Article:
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  • Daira Povez-Gamboa

American Enslavement and the Recovery of Black Economic History (Paper Summary)

This paper analyses the evidence needed to address questions of economic history and racial inequality, the Third Phase of research on American Enslavement and its Aftermath. A central component of understanding enslavement requires us to understand race. As Roberts (2011) has argued, race is not a social or biological category. It is a political one. Therefore, economists have sought to understand slavery as an institution.

Modern research on the economics of American enslavement was more than 20 years old when Fogel (1975) provided a timeline of the research as occurring in three phases. The First Phase, starting in the late 1950s, focused on three interrelated topics: “the profitability of an investment in slaves to slaveholders; the economic viability of the slave economy; and the effect of slavery on southern economic growth” (p. 37). The Second Phase of economic research on the institution of slavery, Fogel (1975) argued, was “the massive effort to uncover primary data bearing on the operation of the slave economy” (p. 38).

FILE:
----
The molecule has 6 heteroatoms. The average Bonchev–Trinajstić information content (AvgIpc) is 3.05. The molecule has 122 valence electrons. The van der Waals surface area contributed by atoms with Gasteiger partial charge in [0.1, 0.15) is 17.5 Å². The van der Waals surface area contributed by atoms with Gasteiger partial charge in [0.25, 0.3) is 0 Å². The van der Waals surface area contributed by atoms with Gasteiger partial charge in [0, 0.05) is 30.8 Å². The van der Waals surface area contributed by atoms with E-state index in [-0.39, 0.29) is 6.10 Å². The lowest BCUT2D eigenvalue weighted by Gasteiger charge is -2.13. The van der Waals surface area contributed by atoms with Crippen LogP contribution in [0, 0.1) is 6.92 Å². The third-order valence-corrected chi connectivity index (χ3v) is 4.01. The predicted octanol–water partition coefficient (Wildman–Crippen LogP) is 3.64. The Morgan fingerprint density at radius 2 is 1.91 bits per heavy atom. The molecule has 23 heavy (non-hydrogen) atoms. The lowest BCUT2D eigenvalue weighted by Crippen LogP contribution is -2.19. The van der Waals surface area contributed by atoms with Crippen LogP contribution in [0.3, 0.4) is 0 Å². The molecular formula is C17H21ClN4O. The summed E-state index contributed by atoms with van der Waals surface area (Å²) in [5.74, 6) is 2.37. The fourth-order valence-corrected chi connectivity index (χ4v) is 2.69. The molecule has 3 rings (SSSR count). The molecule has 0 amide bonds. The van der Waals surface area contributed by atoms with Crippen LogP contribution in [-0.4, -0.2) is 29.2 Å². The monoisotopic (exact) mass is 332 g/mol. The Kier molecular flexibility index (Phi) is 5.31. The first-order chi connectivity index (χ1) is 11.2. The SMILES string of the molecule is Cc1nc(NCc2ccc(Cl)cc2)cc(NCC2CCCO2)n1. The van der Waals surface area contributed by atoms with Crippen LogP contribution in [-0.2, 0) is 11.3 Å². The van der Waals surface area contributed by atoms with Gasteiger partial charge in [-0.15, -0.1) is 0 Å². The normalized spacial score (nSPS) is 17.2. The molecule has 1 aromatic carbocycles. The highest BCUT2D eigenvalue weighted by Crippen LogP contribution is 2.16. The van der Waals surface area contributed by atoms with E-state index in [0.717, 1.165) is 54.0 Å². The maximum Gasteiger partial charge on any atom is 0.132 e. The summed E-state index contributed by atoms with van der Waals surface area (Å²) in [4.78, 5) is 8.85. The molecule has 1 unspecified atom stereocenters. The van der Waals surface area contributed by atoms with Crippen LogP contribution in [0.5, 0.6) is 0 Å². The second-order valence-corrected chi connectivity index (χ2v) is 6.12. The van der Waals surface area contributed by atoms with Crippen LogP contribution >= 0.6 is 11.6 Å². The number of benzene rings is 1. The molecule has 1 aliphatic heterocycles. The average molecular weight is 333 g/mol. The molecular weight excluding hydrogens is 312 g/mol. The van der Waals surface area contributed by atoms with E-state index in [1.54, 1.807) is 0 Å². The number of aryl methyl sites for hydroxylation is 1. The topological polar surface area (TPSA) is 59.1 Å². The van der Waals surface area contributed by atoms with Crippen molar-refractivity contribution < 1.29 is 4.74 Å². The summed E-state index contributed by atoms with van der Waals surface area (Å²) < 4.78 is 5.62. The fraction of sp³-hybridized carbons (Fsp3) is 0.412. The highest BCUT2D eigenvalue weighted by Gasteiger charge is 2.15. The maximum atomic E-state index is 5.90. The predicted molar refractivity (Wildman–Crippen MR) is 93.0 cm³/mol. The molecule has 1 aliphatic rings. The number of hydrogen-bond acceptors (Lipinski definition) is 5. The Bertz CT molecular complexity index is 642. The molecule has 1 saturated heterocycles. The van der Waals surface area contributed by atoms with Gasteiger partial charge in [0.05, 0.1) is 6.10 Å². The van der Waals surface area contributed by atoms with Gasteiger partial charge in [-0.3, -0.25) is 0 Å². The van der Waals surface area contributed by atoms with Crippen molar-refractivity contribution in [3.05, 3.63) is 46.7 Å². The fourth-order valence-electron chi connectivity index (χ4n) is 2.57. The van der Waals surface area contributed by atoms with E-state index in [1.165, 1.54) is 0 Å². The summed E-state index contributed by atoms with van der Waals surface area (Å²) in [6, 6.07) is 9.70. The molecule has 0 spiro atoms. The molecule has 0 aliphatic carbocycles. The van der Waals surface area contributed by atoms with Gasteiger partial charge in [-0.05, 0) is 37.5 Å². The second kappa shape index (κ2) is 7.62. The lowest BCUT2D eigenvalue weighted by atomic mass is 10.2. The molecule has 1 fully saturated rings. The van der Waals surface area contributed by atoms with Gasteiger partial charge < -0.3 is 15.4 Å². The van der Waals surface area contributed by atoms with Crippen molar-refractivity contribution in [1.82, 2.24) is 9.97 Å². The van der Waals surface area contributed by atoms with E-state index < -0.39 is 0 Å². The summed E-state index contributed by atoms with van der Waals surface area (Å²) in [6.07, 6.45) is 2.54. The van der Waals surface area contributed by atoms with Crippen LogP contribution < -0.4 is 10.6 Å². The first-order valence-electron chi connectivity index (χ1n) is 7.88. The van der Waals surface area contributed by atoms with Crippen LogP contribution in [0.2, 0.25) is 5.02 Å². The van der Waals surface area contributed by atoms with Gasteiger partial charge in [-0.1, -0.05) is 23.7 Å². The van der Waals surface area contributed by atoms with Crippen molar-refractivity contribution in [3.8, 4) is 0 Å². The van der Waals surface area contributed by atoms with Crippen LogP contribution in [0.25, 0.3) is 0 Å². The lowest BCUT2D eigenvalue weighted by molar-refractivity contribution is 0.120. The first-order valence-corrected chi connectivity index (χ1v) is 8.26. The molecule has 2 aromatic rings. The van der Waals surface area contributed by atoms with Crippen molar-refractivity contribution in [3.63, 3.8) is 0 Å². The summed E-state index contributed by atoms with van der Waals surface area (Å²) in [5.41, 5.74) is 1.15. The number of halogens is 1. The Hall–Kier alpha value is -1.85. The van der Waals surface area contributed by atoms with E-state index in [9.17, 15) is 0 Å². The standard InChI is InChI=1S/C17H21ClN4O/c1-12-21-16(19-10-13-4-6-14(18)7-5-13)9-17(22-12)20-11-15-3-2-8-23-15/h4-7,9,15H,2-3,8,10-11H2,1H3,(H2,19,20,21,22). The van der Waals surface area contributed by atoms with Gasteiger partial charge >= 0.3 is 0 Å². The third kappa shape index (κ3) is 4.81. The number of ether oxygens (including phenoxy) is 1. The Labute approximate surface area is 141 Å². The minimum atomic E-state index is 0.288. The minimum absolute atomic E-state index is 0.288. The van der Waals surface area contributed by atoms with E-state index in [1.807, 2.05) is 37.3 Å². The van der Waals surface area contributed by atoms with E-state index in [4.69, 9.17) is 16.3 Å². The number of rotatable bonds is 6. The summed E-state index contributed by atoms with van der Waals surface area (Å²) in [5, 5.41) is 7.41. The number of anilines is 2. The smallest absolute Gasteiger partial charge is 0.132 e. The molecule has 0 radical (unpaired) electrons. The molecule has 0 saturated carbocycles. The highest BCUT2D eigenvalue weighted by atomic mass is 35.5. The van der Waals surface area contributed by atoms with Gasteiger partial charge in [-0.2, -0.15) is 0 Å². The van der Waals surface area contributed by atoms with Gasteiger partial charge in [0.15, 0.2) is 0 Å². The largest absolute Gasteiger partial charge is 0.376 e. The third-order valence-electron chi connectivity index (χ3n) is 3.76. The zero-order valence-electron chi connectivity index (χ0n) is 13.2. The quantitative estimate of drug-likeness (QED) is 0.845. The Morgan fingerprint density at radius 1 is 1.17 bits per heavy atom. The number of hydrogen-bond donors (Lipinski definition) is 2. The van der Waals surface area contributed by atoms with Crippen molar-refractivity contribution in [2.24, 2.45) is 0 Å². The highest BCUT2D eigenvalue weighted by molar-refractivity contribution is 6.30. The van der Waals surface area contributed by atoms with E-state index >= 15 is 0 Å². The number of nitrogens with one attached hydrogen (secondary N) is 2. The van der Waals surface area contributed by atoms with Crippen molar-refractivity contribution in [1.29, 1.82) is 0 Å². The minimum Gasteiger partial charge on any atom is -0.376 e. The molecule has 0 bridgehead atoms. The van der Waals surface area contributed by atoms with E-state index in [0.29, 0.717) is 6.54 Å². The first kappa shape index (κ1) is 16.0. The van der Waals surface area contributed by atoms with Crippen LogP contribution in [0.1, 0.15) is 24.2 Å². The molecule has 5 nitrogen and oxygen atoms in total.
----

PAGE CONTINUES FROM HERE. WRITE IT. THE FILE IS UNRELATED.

Addressing new questions from the narrative record will go a long way in reinvigorating the Third Phase of the agenda. While economic historians have been active in recent debates on the “history of capitalism” perspective on American enslavement (Hilt 2017), they have confined themselves largely to the topics involved in the first two phases. For example, debates have centred on the growth of cotton yields being more due to increased terror or crop innovation, or the degree to which Southern planters had outsized political influence in international trade. While these are worthwhile, considering the economic implications of innovative scholarship could help move us in more generative directions, and place an emphasis on the people most directly impacted by the peculiar institution.


In conclusion, moving towards a complete Black economic history will require new methods and new perspectives on the race itself that fall outside of traditional economics and even social science more generally. A qualitative approach is likely to be useful.


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